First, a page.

In the United States, one hurdle for drone programs is that the Federal Aviation Administration typically requires that drones be operated within the operators’ visual line of sight. In May, when Congress passed the FAA reauthorization bill, it gave the FAA four months to issue a notice of proposed rulemaking on drone operations beyond the visual line of sight.

“The FAA is focused on developing standard rules to make [Beyond Visual Line of Sight] operations routine, scalable, and economically viable,” said Rick Breitenfeldt, an FAA spokesperson.

Some civil liberties groups are concerned that the FAA’s new rules may not provide enough protection from drone cameras for people on the ground.

Jay Stanley, a senior policy analyst at the American Civil Liberties Union, acknowledged the benefits of using drones in emergency situations but said there are issues that need to be addressed.

“The concern is that the FAA is going to significantly loosen the reins of drones without any significant privacy protections,” he said.

Harris, alguna vez la voz de Biden sobre el aborto, tendría un enfoque abierto en temas de salud

A lo largo de su presidencia, Joe Biden se apoyó en Kamala Harris, la ex fiscal y senadora frontal que eligió como vicepresidenta, para ser la voz de apoyo inquebrantable de la Casa Blanca en favor de los derechos de salud reproductiva.

Ahora, mientras los demócratas reconstruyen su candidatura presidencial a pocos meses de las elecciones, se esperaría que, de ser la nueva nominada, Harris adoptase una postura agresiva en apoyo al acceso al aborto, atacando al ex presidente Donald Trump en un tema que podría socavar sus posibilidades de victoria.

Biden respaldó a Harris el domingo 21 de julio cuando anunció su decisión de retirarse de la contienda.

Aunque Biden buscaba mantener el aborto como tema central de su campaña de reelección, defensores seguían teniendo dudas de que el presidente, un católico practicante que ha dicho que no es “muy partidario del aborto”, pudiera ser un abanderado efectivo. Especialmente mientras los esfuerzos republicanos erosionan el acceso al aborto y otros servicios de salud para mujeres en todo el país.

Por otro lado, Harris se convirtió en la primera vicepresidenta en visitar una clínica operada por Planned Parenthood Federation of America. Emprendió una gira nacional centrada en los derechos reproductivos. Y cuando el senador JD Vance de Ohio fue nombrado compañero de fórmula de Trump, Harris utilizó su siguiente mitín de campaña para criticarlo por bloquear protecciones para la fertilización in vitro.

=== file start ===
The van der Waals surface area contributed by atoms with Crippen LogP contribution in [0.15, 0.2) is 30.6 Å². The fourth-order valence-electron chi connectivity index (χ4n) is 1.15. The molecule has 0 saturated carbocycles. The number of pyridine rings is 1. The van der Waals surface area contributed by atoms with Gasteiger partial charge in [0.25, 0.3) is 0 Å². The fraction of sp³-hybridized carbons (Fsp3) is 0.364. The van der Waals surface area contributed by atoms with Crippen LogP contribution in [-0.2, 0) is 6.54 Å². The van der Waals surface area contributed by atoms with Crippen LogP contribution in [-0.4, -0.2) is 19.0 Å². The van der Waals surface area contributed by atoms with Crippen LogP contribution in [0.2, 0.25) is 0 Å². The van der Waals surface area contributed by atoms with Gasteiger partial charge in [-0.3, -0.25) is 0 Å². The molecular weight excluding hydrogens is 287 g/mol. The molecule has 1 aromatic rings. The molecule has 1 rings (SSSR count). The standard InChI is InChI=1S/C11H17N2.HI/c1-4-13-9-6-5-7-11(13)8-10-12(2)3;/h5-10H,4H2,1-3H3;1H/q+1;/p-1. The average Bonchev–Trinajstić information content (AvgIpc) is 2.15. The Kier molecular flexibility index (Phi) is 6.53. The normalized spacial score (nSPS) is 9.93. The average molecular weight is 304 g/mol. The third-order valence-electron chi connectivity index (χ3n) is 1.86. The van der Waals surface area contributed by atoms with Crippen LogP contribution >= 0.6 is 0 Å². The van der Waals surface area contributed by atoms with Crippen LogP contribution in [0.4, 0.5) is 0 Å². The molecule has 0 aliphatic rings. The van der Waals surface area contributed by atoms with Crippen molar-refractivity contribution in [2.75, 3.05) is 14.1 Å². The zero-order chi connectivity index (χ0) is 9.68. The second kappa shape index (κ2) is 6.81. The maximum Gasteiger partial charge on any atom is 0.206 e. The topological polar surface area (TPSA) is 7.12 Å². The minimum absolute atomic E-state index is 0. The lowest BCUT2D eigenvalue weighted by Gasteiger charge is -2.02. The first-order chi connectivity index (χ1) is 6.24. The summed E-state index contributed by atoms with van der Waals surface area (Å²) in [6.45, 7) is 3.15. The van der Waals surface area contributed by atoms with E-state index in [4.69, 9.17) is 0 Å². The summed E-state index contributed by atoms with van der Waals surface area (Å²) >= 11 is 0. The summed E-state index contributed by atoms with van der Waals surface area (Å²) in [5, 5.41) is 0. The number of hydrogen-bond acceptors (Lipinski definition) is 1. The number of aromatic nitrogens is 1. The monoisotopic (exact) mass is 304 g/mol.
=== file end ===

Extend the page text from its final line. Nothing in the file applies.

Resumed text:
“Lo más significativo es que Harris sería el rostro del impulso para proteger el derecho al aborto”, dijo Larry Levitt, vicepresidente ejecutivo de políticas de salud en KFF, organización sin fines de lucro de información de salud de la que KFF Health News es parte, en una entrevista antes de que Biden se retirara. “El acceso al aborto probablemente sería el tema central en su campaña”.

Una postura firme sobre el aborto no es el único gran contraste con el Partido Republicano (GOP) que ofrece Harris: tiene un gran conocimiento en política de salud. De niña, a menudo acompañaba a su madre al laboratorio donde trabajaba los fines de semana, como investigadora del cáncer de mama.

Durante su campaña presidencial en 2019, apoyó el “Medicare para Todos”, una propuesta de seguro de pagador único, que estableció sus credenciales como una voz más progresista en políticas de salud. Y como fiscal general de California, luchó contra la consolidación en la industria de la salud debido a la preocupación de que esto aumentaría los precios.

En abril, defendió una norma de la administración Biden que establece niveles mínimos de personal en los hogares de adultos mayores financiados con fondos federales.

“Se merece crédito, ha hablado de estos temas en la campaña. No veo ningún cambio en las prioridades sobre lo que los demócratas quieren hacer en salud si ella se convierte en la nominada”, dijo Debbie Curtis, vicepresidenta de McDermott + Consulting.

Un enfoque intensificado en la salud de la mujer y el aborto podría ayudar a consolidar a los votantes demócratas en la recta final hacia las elecciones.

Desde que en 2022 los tres jueces de la Corte Suprema nombrados por Trump ayudaron a derogar Roe vs. Wade, la opinión pública se ha vuelto en contra de los republicanos en el tema del aborto, incluso contribuyendo a un resultado inesperadamente pobre en las elecciones intermedias de ese año.